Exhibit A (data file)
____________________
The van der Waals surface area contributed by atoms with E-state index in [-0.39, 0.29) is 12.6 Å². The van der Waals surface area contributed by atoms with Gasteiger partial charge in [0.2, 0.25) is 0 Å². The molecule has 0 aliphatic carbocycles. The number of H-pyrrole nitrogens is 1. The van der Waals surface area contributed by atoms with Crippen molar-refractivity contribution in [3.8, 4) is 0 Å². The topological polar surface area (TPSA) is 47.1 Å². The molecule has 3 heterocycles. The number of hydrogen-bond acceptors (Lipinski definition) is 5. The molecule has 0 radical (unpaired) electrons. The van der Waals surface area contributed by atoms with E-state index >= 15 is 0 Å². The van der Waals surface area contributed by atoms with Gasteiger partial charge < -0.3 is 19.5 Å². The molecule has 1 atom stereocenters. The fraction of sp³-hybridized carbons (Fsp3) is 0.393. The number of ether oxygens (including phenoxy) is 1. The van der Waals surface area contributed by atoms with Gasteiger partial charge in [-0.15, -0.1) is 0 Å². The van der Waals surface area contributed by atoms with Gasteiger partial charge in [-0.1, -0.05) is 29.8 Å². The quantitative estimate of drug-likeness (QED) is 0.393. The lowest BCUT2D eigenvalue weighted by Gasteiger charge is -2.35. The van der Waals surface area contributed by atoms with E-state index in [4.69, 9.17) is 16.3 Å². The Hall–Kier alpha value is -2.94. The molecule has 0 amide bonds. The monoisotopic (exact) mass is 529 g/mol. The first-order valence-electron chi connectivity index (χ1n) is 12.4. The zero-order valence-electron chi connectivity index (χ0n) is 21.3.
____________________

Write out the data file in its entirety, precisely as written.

The van der Waals surface area contributed by atoms with E-state index in [-0.39, 0.29) is 12.6 Å². The van der Waals surface area contributed by atoms with Gasteiger partial charge in [0.2, 0.25) is 0 Å². The molecule has 0 aliphatic carbocycles. The number of H-pyrrole nitrogens is 1. The van der Waals surface area contributed by atoms with Crippen molar-refractivity contribution in [3.8, 4) is 0 Å². The topological polar surface area (TPSA) is 47.1 Å². The molecule has 3 heterocycles. The number of hydrogen-bond acceptors (Lipinski definition) is 5. The molecule has 0 radical (unpaired) electrons. The van der Waals surface area contributed by atoms with E-state index >= 15 is 0 Å². The van der Waals surface area contributed by atoms with Gasteiger partial charge < -0.3 is 19.5 Å². The molecule has 1 atom stereocenters. The fraction of sp³-hybridized carbons (Fsp3) is 0.393. The number of ether oxygens (including phenoxy) is 1. The van der Waals surface area contributed by atoms with Gasteiger partial charge in [-0.15, -0.1) is 0 Å². The van der Waals surface area contributed by atoms with Gasteiger partial charge in [-0.1, -0.05) is 29.8 Å². The quantitative estimate of drug-likeness (QED) is 0.393. The lowest BCUT2D eigenvalue weighted by Gasteiger charge is -2.35. The van der Waals surface area contributed by atoms with E-state index in [4.69, 9.17) is 16.3 Å². The Hall–Kier alpha value is -2.94. The molecule has 0 amide bonds. The monoisotopic (exact) mass is 529 g/mol. The first-order valence-electron chi connectivity index (χ1n) is 12.4. The zero-order valence-electron chi connectivity index (χ0n) is 21.3.